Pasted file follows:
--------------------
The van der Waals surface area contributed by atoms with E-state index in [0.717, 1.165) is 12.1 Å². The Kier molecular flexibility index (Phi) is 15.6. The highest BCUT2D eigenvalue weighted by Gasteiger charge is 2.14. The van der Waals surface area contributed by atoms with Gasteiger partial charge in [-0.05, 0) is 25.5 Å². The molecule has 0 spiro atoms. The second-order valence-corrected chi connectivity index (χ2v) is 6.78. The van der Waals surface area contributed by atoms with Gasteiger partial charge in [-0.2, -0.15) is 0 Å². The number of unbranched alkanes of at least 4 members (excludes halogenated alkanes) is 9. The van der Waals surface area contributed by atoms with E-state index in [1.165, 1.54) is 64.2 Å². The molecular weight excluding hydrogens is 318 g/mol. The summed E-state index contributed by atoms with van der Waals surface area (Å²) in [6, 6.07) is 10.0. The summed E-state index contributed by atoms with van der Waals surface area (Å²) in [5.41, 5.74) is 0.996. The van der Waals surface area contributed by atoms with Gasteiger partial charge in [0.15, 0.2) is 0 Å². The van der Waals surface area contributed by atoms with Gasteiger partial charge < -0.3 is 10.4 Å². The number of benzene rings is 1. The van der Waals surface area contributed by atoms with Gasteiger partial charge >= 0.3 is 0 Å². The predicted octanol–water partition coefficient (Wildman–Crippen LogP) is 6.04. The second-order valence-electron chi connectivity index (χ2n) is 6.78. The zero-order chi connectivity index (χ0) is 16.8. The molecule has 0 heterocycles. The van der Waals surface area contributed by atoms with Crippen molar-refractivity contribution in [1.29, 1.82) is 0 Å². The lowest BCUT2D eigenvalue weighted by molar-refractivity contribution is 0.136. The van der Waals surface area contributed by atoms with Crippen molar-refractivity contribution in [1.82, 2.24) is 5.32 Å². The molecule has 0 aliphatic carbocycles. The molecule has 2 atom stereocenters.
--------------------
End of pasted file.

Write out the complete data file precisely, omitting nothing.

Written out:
The van der Waals surface area contributed by atoms with E-state index in [0.717, 1.165) is 12.1 Å². The Kier molecular flexibility index (Phi) is 15.6. The highest BCUT2D eigenvalue weighted by Gasteiger charge is 2.14. The van der Waals surface area contributed by atoms with Gasteiger partial charge in [-0.05, 0) is 25.5 Å². The molecule has 0 spiro atoms. The second-order valence-corrected chi connectivity index (χ2v) is 6.78. The van der Waals surface area contributed by atoms with Gasteiger partial charge in [-0.2, -0.15) is 0 Å². The number of unbranched alkanes of at least 4 members (excludes halogenated alkanes) is 9. The van der Waals surface area contributed by atoms with E-state index in [1.165, 1.54) is 64.2 Å². The molecular weight excluding hydrogens is 318 g/mol. The summed E-state index contributed by atoms with van der Waals surface area (Å²) in [6, 6.07) is 10.0. The summed E-state index contributed by atoms with van der Waals surface area (Å²) in [5.41, 5.74) is 0.996. The van der Waals surface area contributed by atoms with Gasteiger partial charge in [0.15, 0.2) is 0 Å². The van der Waals surface area contributed by atoms with Gasteiger partial charge < -0.3 is 10.4 Å². The number of benzene rings is 1. The van der Waals surface area contributed by atoms with Gasteiger partial charge >= 0.3 is 0 Å². The predicted octanol–water partition coefficient (Wildman–Crippen LogP) is 6.04. The second-order valence-electron chi connectivity index (χ2n) is 6.78. The zero-order chi connectivity index (χ0) is 16.8. The molecule has 0 heterocycles. The van der Waals surface area contributed by atoms with Crippen molar-refractivity contribution in [1.29, 1.82) is 0 Å². The lowest BCUT2D eigenvalue weighted by molar-refractivity contribution is 0.136. The van der Waals surface area contributed by atoms with Crippen molar-refractivity contribution in [1.82, 2.24) is 5.32 Å². The molecule has 0 aliphatic carbocycles. The molecule has 2 atom stereocenters.